In the world of anti-counterfeiting, 2011 proved to be an eventful year. With 2012 now upon us, we wanted to take a look back at some of the stories that made headlines as we move forward into what’s sure to be a busy year in our industry.
In January, Google began blocking piracy terms in its instant search feature. Users searching for words such as "rapidshare", "utorrent", or "megaupload" were led to a blank page. For the complete story, please visit TechEye.
February saw tougher counterfeit drug laws from the EU Parliament, which included the introduction of new safety and traceability measures, as well as sanctions against counterfeiters. For full article, please see Pharma Times.
Mississippi Governor Haley Barbour and state lawmakers passed new anti-counterfeiting legislation last March which provides tools for the seizure and forfeiture of property while providing due process to lien holders and parties with security interests. For the full story, please visit INTA
In April, a British man was sentenced to eight years in prison for what law enforcers described as the "most serious known breach" of the regulated UK medicines supply chain. More than two million doses of counterfeit life-saving medicines were imported into the country and half were later captured by the Medicines and Healthcare Regulatory Agency. Nearly 900,000 doses, however, initially reached pharmacies and patients. For the full story, please see the Pharma Times.
Luxury lifestyle brand Tory Burch was awarded $164 million in damages last June when hundreds of rogue websites were caught selling counterfeit versions of Tory Burch footwear, handbags, and accessories. For the complete story, please visit PR Newswire.
In September, luxury retailer Chanel sued 399 websites selling counterfeit Chanel-branded products. The counterfeit goods included handbags, wallets, shoes, boots, sunglasses, scarves, tee shirts, watches, and jewelry. For the complete story, please visit the Retail Business Review.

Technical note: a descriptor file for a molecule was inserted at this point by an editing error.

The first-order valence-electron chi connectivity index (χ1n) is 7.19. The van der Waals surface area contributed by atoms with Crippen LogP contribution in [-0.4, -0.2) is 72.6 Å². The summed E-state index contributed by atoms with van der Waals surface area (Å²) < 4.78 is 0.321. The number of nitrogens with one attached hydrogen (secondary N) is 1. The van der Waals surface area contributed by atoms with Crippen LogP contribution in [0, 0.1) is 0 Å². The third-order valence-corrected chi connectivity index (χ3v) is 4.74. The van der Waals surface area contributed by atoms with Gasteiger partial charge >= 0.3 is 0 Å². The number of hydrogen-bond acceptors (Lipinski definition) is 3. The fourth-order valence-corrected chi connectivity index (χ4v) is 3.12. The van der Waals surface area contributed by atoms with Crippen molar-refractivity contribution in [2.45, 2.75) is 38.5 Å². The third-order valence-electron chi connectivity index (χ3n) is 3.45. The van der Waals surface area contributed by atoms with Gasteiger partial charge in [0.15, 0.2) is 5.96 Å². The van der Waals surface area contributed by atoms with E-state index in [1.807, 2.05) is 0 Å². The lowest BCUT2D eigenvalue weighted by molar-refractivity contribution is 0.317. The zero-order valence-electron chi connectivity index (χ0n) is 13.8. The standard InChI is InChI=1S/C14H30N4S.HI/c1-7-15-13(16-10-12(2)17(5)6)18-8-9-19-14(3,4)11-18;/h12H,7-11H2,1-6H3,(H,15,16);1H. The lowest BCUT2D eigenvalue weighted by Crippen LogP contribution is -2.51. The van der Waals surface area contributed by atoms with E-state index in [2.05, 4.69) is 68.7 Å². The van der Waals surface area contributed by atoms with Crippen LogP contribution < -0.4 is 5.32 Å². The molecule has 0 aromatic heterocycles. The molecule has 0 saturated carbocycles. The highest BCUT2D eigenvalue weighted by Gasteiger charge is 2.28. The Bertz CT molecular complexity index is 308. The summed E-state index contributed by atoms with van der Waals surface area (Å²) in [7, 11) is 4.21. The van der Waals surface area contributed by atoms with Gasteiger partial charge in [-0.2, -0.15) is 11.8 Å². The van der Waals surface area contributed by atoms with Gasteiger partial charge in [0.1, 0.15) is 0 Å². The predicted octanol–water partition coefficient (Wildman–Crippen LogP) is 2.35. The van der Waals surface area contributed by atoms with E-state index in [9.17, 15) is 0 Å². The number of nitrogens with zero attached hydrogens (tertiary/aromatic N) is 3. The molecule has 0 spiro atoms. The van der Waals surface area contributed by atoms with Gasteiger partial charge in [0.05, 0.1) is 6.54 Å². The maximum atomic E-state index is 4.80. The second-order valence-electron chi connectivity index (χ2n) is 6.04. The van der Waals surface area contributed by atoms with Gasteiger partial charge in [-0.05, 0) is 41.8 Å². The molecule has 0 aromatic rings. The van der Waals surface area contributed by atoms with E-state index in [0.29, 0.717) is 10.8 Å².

In October, OpSec Security, Inc. launched its Landmark IP Litigation Series, which aims to bring industry leaders together to address how businesses can prevent the damaging effects of counterfeiting. Each seminar analyzed landmark cases, developments, challenges, and corresponding best practices for protecting intellectual property. The first seminar in the series, which took place in Boston on October 4, 2011, reviewed Roger Cleveland Golf Company, Inc. v. Prince. This is the first verdict against a web hosting services provider for contributory infringement without prior notification of counterfeit sales from a third party. The second seminar took place in New York City in November, and focused on The North Face Apparel Corp. and PRL USA Holdings, Inc. v. Fujian Sharing, et al. For more on the Landmark IP Litigation Series, please visit Opsec’s blog.
On Black Friday, the FBI seized 150 sites they believed were selling counterfeit goods. The FBI said they made undercover purchases of counterfeit sports jerseys, golf equipment, handbags, DVDs and more. The FBI was joined in the operation by Immigration and Customs Border Control and the Department of Homeland Security. For the complete story, please see Boston.com.
Last, but certainly not least, U.S. Immigration and Customs Enforcement's Homeland Security Investigations announced the seizure of more than $76.8 million in counterfeit goods last week, in a six-week operation called Operation Holiday Hoax II. Officials targeted stores, flea markets, and swap meets involved in the importation, distribution, and selling of counterfeit and pirated goods. For the complete story, please visit U.S. Immigration and Customs Enforcement.
Best wishes for a Happy New Year! Learn more about OpSec’s Anti-Counterfeiting and Brand Protection Solutions.